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Neuro: The New Brain Sciences and the Management of the Mind

Nikolas Rose
Joelle M. Abi-Rached
Copyright Date: 2013
Pages: 344
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  • Book Info
    Book Description:

    The brain sciences are influencing our understanding of human behavior as never before, from neuropsychiatry and neuroeconomics to neurotheology and neuroaesthetics. Many now believe that the brain is what makes us human, and it seems that neuroscientists are poised to become the new experts in the management of human conduct.Neurodescribes the key developments--theoretical, technological, economic, and biopolitical--that have enabled the neurosciences to gain such traction outside the laboratory. It explores the ways neurobiological conceptions of personhood are influencing everything from child rearing to criminal justice, and are transforming the ways we "know ourselves" as human beings. In this emerging neuro-ontology, we are not "determined" by our neurobiology: on the contrary, it appears that we can and should seek to improve ourselves by understanding and acting on our brains.

    Neuroexamines the implications of this emerging trend, weighing the promises against the perils, and evaluating some widely held concerns about a neurobiological "colonization" of the social and human sciences. Despite identifying many exaggerated claims and premature promises,Neuroargues that the openness provided by the new styles of thought taking shape in neuroscience, with its contemporary conceptions of the neuromolecular, plastic, and social brain, could make possible a new and productive engagement between the social and brain sciences.

    Copyright note: Reproduction, including downloading of Joan Miro works is prohibited by copyright laws and international conventions without the express written permission of Artists Rights Society (ARS), New York.

    eISBN: 978-1-4008-4633-7
    Subjects: Sociology, Biological Sciences, Psychology, History of Science & Technology

Table of Contents

  1. Front Matter
    (pp. i-vi)
  2. Table of Contents
    (pp. vii-viii)
  3. Acknowledgments
    (pp. ix-x)
  4. Abbreviations
    (pp. xi-xiv)
  5. Introduction
    (pp. 1-24)

    What kind of beings do we think we are? This may seem a philosophical question. In part it is, but it is far from abstract. It is at the core of the philosophies we live by. It goes to the heart of how we bring up our children, run our schools, organize our social policies, manage economic affairs, treat those who commit crimes or whom we deem mentally ill, and perhaps even how we value beauty in art and life. It bears on the ways we understand our own feelings and desires, narrate our biographies, think about our futures, and...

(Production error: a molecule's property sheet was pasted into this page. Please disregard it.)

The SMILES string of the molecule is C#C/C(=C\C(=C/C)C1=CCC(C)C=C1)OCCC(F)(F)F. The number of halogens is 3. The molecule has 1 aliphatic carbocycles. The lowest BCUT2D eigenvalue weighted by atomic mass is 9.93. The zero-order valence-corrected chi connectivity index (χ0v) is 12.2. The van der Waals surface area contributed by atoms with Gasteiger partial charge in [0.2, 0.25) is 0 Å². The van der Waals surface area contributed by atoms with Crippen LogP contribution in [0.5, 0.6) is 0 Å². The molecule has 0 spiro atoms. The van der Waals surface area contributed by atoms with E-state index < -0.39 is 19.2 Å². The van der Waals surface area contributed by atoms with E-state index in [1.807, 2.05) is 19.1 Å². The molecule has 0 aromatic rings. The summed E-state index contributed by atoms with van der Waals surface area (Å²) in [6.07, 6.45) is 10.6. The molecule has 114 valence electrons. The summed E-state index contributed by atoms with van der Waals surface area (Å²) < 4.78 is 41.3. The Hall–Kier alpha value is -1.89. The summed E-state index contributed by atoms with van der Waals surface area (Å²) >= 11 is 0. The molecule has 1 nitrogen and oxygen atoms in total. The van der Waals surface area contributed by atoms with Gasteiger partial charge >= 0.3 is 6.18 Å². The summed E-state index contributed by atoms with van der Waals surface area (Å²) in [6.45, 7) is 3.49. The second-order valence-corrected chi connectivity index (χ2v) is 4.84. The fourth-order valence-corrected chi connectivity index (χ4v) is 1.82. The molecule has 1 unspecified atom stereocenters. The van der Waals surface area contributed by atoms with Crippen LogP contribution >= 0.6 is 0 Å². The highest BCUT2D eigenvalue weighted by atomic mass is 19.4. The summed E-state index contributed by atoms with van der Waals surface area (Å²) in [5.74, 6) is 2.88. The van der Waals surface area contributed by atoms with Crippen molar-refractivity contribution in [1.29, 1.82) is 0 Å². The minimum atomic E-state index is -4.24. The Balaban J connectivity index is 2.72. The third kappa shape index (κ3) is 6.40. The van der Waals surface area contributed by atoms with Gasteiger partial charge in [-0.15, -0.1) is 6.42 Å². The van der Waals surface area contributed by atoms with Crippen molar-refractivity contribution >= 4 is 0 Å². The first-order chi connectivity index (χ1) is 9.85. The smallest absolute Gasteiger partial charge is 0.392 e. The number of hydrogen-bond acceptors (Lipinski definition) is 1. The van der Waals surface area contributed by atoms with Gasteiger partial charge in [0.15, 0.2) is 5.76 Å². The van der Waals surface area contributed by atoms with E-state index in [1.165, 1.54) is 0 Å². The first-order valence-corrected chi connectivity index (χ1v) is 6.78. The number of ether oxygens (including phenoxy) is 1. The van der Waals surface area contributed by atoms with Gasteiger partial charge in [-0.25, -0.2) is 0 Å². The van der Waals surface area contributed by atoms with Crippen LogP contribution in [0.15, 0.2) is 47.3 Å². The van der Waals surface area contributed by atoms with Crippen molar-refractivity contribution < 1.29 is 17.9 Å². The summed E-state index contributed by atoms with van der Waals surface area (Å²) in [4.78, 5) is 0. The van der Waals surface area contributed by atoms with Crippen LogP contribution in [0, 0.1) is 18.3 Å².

6. Chapter One The Neuromolecular Brain
    (pp. 25-52)

    In the summer of 1961, at the Massachusetts Institute of Technology (MIT), Francis O. Schmitt and a small group of collaborators began to lay the plans for a project that was as simple to state as it was ambitious to imagine: to do for the brain what Watson and Crick had so recently done for the gene when they discovered the structure of DNA and “cracked the genetic code.”² In the process they were to invent what they would come to termneuroscience(Swazey 1975, 531). “To this end, new devices are being forged,” wrote Schmitt in 1967, “with one...

  7. Chapter Two The Visible Invisible
    (pp. 53-81)

    In mid-February 2007, a press release generated considerable interest in the popular media. Titled “The Brain Scan That Can Read People’s Intentions,” it reported the work of an international team led by John-Dylan Haynes at the Max Planck Institute for Human Cognitive and Brain Sciences in Germany. The team had conducted some laboratory experiments imaging the brains of subjects who were confronted with a simple task in which they had to decide between a small number of possible choices. The scans showed activity in particular brain regionsbeforethe action was undertaken; it seemed that one could predict the later...

  8. Chapter Three What’s Wrong with Their Mice?